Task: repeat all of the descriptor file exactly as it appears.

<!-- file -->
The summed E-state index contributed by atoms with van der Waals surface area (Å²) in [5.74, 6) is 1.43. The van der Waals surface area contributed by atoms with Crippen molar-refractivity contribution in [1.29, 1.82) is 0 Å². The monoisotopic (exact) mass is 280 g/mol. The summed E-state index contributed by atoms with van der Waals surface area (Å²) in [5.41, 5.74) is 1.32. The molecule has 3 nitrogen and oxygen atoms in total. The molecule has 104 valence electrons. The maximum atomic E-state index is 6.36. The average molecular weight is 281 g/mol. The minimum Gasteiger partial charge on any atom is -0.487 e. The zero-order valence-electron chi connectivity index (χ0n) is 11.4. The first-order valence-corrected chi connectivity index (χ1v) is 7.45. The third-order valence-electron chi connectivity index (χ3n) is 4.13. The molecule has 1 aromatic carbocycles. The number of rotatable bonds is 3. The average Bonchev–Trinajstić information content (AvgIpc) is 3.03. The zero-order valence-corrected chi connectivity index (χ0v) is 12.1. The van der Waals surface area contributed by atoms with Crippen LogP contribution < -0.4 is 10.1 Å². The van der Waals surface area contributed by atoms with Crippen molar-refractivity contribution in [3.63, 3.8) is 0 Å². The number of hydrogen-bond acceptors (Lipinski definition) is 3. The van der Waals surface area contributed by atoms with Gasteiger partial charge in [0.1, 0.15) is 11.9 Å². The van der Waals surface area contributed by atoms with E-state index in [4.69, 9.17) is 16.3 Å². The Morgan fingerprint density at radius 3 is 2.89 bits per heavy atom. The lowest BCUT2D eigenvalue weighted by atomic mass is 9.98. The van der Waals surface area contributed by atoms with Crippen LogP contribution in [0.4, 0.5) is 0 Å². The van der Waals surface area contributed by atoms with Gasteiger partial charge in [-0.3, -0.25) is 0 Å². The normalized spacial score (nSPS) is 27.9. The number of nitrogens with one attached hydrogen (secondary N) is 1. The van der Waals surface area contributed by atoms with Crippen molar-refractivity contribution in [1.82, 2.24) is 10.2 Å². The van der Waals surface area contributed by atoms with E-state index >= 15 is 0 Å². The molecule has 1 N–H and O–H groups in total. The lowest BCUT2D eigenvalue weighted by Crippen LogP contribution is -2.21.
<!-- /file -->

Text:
The summed E-state index contributed by atoms with van der Waals surface area (Å²) in [5.74, 6) is 1.43. The van der Waals surface area contributed by atoms with Crippen molar-refractivity contribution in [1.29, 1.82) is 0 Å². The monoisotopic (exact) mass is 280 g/mol. The summed E-state index contributed by atoms with van der Waals surface area (Å²) in [5.41, 5.74) is 1.32. The molecule has 3 nitrogen and oxygen atoms in total. The molecule has 104 valence electrons. The maximum atomic E-state index is 6.36. The average molecular weight is 281 g/mol. The minimum Gasteiger partial charge on any atom is -0.487 e. The zero-order valence-electron chi connectivity index (χ0n) is 11.4. The first-order valence-corrected chi connectivity index (χ1v) is 7.45. The third-order valence-electron chi connectivity index (χ3n) is 4.13. The molecule has 1 aromatic carbocycles. The number of rotatable bonds is 3. The average Bonchev–Trinajstić information content (AvgIpc) is 3.03. The zero-order valence-corrected chi connectivity index (χ0v) is 12.1. The van der Waals surface area contributed by atoms with Crippen LogP contribution < -0.4 is 10.1 Å². The van der Waals surface area contributed by atoms with Crippen molar-refractivity contribution in [3.63, 3.8) is 0 Å². The number of hydrogen-bond acceptors (Lipinski definition) is 3. The van der Waals surface area contributed by atoms with Gasteiger partial charge in [0.1, 0.15) is 11.9 Å². The van der Waals surface area contributed by atoms with E-state index in [4.69, 9.17) is 16.3 Å². The Morgan fingerprint density at radius 3 is 2.89 bits per heavy atom. The lowest BCUT2D eigenvalue weighted by atomic mass is 9.98. The van der Waals surface area contributed by atoms with Crippen LogP contribution in [0.4, 0.5) is 0 Å². The van der Waals surface area contributed by atoms with Gasteiger partial charge in [-0.3, -0.25) is 0 Å². The normalized spacial score (nSPS) is 27.9. The number of nitrogens with one attached hydrogen (secondary N) is 1. The van der Waals surface area contributed by atoms with Crippen molar-refractivity contribution in [1.82, 2.24) is 10.2 Å². The van der Waals surface area contributed by atoms with E-state index >= 15 is 0 Å². The molecule has 1 N–H and O–H groups in total. The lowest BCUT2D eigenvalue weighted by Crippen LogP contribution is -2.21.